Today is Rare Disease Day, an international day of observance and awareness raising event for rare diseases. While there are over 6000 existing rare conditions, I live with one of them. Idiopathic Intracranial Hypertension (IIH), also known as pseudotumor cerebri affects 1 in 100,000 people globally. As with other rare diseases, lack of scientific knowledge and quality information results in a delay in diagnosis, and treatment is often a guessing game.
Everyone can understand and sympathize with the seriousness of a brain tumor. However, many people can’t understand or sympathize with IIH, in which your body and brain reacts as if you have a brain tumor. Instead of a tumor, there is an excess of cerebral spinal fluid in the head which puts pressure on the brain and backs up into the optic nerves.
IIH can cause a variety of symptoms and issues including:
- Vision disturbances
- Memory loss
- Gait issues
- Cognitive function loss
- Extreme pain
- Complete blindness
- Cerebral spinal fluid leakage from ears and nose
- and more
Although women are more consistently diagnosed with Intracranial Hypertension, men can be affected as well. Women are often diagnosed and put into a box, with doctors blaming weight or diet when the true underlying cause of Intercranial Hypertension remains unknown, hence the ‘idiopathic’ part of IIH. Unlike suffering from a physical brain tumor people with IIH don’t have advocacy or support. There are no awareness walks or well funded studies for a cure. In fact, there is no cure for Idiopathic Intracranial Hypertension. You can manage the diagnosis with a variety of medications, none of which are specifically formulated for this disease. You can try to lose weight, to avoid being fat shamed by your physician. You can travel to see neurologists and specialists; but there is not any one regimen for successful treatment. If you happen to respond well to a special blend of medication and there is no presence of head pain or optic nerve swelling you can go into remission, just like cancer. However, there is never a point in time which you can be declared cured – and it will always rear its head again.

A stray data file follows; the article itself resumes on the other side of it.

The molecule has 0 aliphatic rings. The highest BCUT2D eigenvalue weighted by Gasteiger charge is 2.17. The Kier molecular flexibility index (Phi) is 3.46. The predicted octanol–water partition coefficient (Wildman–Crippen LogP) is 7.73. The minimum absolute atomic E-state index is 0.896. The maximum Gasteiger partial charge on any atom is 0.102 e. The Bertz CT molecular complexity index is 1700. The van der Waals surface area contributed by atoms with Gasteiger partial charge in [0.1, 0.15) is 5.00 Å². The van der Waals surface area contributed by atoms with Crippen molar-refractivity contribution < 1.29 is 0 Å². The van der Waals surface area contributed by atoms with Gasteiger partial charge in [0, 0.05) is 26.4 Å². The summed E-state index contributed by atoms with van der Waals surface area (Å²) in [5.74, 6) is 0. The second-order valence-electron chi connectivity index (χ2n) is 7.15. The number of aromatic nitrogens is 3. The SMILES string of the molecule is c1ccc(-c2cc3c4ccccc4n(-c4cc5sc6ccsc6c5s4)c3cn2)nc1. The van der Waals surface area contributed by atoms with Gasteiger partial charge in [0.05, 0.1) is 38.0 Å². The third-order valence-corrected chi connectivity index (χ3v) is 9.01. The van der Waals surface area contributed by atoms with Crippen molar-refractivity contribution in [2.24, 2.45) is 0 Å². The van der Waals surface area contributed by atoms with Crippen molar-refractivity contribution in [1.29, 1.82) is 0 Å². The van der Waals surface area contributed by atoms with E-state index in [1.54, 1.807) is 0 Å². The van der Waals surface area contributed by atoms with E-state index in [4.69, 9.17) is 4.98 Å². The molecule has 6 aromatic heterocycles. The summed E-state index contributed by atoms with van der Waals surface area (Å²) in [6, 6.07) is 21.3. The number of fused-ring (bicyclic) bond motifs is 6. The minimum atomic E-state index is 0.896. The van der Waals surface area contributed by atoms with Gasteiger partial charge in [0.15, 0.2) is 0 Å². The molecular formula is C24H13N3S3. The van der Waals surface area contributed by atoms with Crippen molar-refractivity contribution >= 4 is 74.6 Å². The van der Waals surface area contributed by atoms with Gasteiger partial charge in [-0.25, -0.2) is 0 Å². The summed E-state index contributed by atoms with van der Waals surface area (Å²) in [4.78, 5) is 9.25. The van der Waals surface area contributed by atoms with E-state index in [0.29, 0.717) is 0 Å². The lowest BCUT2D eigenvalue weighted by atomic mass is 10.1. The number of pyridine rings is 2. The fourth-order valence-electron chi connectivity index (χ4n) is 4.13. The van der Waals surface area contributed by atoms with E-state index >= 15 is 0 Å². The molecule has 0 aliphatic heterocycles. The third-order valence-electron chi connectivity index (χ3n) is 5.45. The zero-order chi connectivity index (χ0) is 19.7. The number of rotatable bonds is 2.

People who are severely affected by IIH often undergo surgeries. Stents to open up the arteries in an attempt to get the spinal fluid to drain more easily can be attempted. Often patients undergo shunt surgery, where tubing is snaked from head to abdomen to have the cerebral spinal fluid drain more freely. However, these surgeries are not cures. Oftentimes, they aren’t even effective – with a 40% failure rate. Many people I know that suffer from IIH have brain surgery an average of once a year and they still suffer debilitating head pain.
Living with IIH can be crippling. Depending on the severity, a person with IIH can experience daily headaches or migraines. Bending over, sneezing, coughing, or sitting up suddenly in bed can cause sharp sudden pain – even to the point of vomiting or blacking out. It is not uncommon for vision to get fuzzy, or see “floaters” or have a decreased line of sight. Sometimes, spinal taps can temporarily relieve high pressure and alleviate symptoms, but cerebral spinal fluid replenishes in 24 hours.
How rare is Idiopathic Intercranial Hypertension?
- It is 8 times more common to be diagnosed with a malignant brain tumor, than it is to be diagnosed with IIH
- It is 6 times more common to die from a brain tumor, than it is to be diagnosed with IIH
I have headaches on a daily basis. A headache to me is defined as being a 3 or under on the pain scale, assuming 1 is little to no pain, and a 10 is the worst pain imaginable. Anything above a 3 I describe as a migraine, although technically my pain is not a real migraine it’s just due to a buildup of cerebral spinal fluid. One of the worst parts of having IIH is the fact that it is an invisible illness. Unlike with cancer – which people can easily understand the severity of and grasp – there is no outwardly visible signs of the symptoms of IIH. This leads to regular questioning from people who simply don’t understand. “But you don’t look sick.” “What’s wrong with you? I can’t see anything” or “Oh, I had a headache yesterday. Here, take some Excedrin, it helps me.” “Why are you so tired all the time? Admit it, aren’t you just a little lazy?”